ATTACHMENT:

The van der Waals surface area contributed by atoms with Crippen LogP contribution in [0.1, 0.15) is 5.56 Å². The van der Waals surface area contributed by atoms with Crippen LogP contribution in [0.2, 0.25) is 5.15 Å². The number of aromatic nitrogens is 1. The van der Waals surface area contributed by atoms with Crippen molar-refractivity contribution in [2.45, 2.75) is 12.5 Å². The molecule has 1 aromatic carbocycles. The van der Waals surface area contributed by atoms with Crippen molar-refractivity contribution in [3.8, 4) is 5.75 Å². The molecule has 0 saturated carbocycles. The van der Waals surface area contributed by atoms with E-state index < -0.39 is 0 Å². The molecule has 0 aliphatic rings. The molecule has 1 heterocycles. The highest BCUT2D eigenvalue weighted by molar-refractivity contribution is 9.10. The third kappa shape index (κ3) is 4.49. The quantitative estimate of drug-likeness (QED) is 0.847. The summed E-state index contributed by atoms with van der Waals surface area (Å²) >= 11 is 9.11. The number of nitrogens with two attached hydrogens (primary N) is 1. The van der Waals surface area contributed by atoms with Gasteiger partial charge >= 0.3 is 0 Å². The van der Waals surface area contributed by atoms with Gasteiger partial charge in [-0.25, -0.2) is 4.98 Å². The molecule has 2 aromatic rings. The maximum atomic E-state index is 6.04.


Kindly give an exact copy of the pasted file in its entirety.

The van der Waals surface area contributed by atoms with Crippen LogP contribution in [0.1, 0.15) is 5.56 Å². The van der Waals surface area contributed by atoms with Crippen LogP contribution in [0.2, 0.25) is 5.15 Å². The number of aromatic nitrogens is 1. The van der Waals surface area contributed by atoms with Crippen molar-refractivity contribution in [2.45, 2.75) is 12.5 Å². The molecule has 1 aromatic carbocycles. The van der Waals surface area contributed by atoms with Crippen molar-refractivity contribution in [3.8, 4) is 5.75 Å². The molecule has 0 saturated carbocycles. The van der Waals surface area contributed by atoms with E-state index < -0.39 is 0 Å². The molecule has 0 aliphatic rings. The molecule has 1 heterocycles. The highest BCUT2D eigenvalue weighted by molar-refractivity contribution is 9.10. The third kappa shape index (κ3) is 4.49. The quantitative estimate of drug-likeness (QED) is 0.847. The summed E-state index contributed by atoms with van der Waals surface area (Å²) >= 11 is 9.11. The number of nitrogens with two attached hydrogens (primary N) is 1. The van der Waals surface area contributed by atoms with Gasteiger partial charge >= 0.3 is 0 Å². The van der Waals surface area contributed by atoms with Gasteiger partial charge in [-0.25, -0.2) is 4.98 Å². The molecule has 2 aromatic rings. The maximum atomic E-state index is 6.04.